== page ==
Kyushu | Fukuoka Sightseeing Sponsored

Discover Saiki – Walk Around the Samurai Town in Japan

Saiki samurai town, Oita prefecture, Japan.

Sponsored by Tourism Oita

Oita Prefecture has plenty of tourist attractions on offer, but you will not likely find Saiki Castle Ruins in your typical tourist guide. Known as one Japan’s premier samurai towns, Saiki may be worth a visit on your next trip to the prefecture.

Getting to Saiki

You’ll need to take the H73 bus bound for Ootemae (大手前バ ス乗り場), which picks up at a bus stop directly in front of Saiki Station. The bus costs 140 yen.

From there, you will arrive at the destination shortly.

A little history

Check out this 700-meter long road given the name, “The Way of History and Literature (歴史と文学のみち)” which stretches from the Otemonzeki ruins to Youken-ji Temple. In 1986, it was designated one of the Top 100 Roads in Japan.

Historical Alley in Saiki City, Oita Prefecture, Japan

Visit Saiki, the Samurai Town

Cobblestone streets and statues will guide you time travel back to the age of the samurai. You may find some panels alongside the road, telling you stories and allowing you to develop a deeper understanding of this historic place as you walk (although most panels are only written in Japanese).

Saiki History and Literature Walk, Oita Prefecture, Japan

Map of the Way of History and Literature in Saiki City, Oita Prefecture, Japan

Mixed in with modern buildings such as schools or houses, are the historical structure of Saiki, giving me the feeling of a juxtaposition of modernism and tradition, which is such a special part of Japan. You will also come across a church. This mix of the beauty of Japan and its different traditions and cultures makes it a special destination.

I saw very few cars passing during my visit. In other words, you can take your time as you stroll down the stone path.

Old Samurai Quarter in Saiki City, Oita Prefecture, Japan

Old Samurai Quarter in Saiki City, Oita Prefecture, Japan

The old houses and their old lanterns can be seen, and if you listen closely you may hear birds singing songs. Using your imagination and all your senses you can paint a vivid portrait of the times of the samurai. This is a small escape from the hustle and bustle of Tokyo’s many urban centers.

Entrance to a samurai house in Saiki, Oita Prefecture, Japan

Take a look at Mt. Shiroyama in the background, which gives the walk even more charm.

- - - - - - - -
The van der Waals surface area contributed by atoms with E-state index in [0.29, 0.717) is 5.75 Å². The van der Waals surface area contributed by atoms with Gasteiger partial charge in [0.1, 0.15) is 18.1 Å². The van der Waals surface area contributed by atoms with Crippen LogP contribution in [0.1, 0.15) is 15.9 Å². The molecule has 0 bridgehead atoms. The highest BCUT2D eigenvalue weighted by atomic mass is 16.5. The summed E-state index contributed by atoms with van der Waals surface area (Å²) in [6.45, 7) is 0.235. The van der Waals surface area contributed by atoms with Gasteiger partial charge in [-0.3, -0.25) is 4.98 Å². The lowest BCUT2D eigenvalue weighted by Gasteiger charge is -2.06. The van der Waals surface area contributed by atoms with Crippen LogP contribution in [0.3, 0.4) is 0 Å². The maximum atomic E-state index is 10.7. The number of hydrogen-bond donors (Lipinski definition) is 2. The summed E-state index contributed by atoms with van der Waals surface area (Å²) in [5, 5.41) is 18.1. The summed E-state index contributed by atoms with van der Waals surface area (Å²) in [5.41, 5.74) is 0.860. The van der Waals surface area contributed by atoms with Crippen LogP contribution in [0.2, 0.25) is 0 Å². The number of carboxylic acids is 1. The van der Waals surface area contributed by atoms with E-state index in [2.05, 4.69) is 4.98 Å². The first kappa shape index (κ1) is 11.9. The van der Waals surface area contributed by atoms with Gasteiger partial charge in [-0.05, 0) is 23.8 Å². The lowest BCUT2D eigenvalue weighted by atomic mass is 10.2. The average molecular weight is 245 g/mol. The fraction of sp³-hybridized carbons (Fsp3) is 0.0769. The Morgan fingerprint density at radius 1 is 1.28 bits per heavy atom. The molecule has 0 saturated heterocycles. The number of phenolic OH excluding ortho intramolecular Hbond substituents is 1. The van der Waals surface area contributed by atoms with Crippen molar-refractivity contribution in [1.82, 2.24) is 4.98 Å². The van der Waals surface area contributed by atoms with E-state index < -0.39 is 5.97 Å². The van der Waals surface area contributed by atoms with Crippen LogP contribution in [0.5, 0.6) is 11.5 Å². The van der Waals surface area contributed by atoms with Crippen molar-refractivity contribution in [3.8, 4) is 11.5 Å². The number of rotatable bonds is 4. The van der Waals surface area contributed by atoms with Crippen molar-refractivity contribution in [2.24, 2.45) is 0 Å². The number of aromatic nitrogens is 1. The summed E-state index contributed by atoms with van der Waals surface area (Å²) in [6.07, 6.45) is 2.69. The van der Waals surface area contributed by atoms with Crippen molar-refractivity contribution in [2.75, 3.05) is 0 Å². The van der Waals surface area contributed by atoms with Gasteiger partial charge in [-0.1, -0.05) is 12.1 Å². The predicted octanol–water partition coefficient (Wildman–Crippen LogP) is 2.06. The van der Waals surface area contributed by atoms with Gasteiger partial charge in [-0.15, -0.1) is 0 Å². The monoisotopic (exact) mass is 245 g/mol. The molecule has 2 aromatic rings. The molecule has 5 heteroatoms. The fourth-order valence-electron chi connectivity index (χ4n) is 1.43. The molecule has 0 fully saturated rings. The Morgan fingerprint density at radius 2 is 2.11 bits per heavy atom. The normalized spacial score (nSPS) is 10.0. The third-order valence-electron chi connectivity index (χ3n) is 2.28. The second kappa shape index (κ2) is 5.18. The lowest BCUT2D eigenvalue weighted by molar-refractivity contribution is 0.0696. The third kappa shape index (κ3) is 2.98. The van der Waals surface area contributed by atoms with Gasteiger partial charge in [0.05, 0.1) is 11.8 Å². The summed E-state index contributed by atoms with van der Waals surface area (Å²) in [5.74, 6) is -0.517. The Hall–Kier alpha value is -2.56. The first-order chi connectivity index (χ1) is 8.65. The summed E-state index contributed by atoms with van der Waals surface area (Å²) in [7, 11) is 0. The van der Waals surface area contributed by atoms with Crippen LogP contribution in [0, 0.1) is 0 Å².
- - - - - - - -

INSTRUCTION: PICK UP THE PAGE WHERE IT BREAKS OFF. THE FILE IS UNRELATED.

If you take a closer look at the architecture, you will notice the precision and beauty of it all. I found the roofing especially interesting, as shown in the photo below. As for old buildings, they are maintained well but still bring to the neighborhood the essence of Japan’s feudal past.

Traditional Architecture in Saiki City, Oita Prefecture, Japan

Other activities

The large paved driveway is a traditional road between remains and ruins. If you feel like it, you can enjoy tea at Kyushintei Tea House on the road.

If you’d like to spend more time educating yourself, then the Doppo Kunikida Memorial House will give you a little more knowledge of Saiki historic past.

You will also find a place to rental bicycle shop on the road if you want to experience a cycling tour of the city.

Pricing:

  • Adults : 300 yen for 3 hours
  • Children : 200 yen for 3 hours

You will also find a temple to visit. The stone path continues into the center of a beautiful garden.

A temple in Saiki City, Oita Prefecture, Japan

A temple in Saiki City, Oita Prefecture, Japan

Go further

If you have time and like hiking, visit Mt. Shiroyama nearby. You can see remains of stone walls which were built in 1606 and are a well-known symbol of Saiki City. You can start your hike with a beautiful climb at the center of the forest. The air is fresh during Japanese summer.

The area is also known as a popular sightseeing spot for cherry blossoms, and holds an annual spring festival.

Conclusion

Far from a beaten path, a trip to Saiki Castle Ruins will make Japanese cultural enthusiasts delighted, especially those who are interested in the samurai period. So it is a short trip into the past that has kept its appearance of the past.

Maps: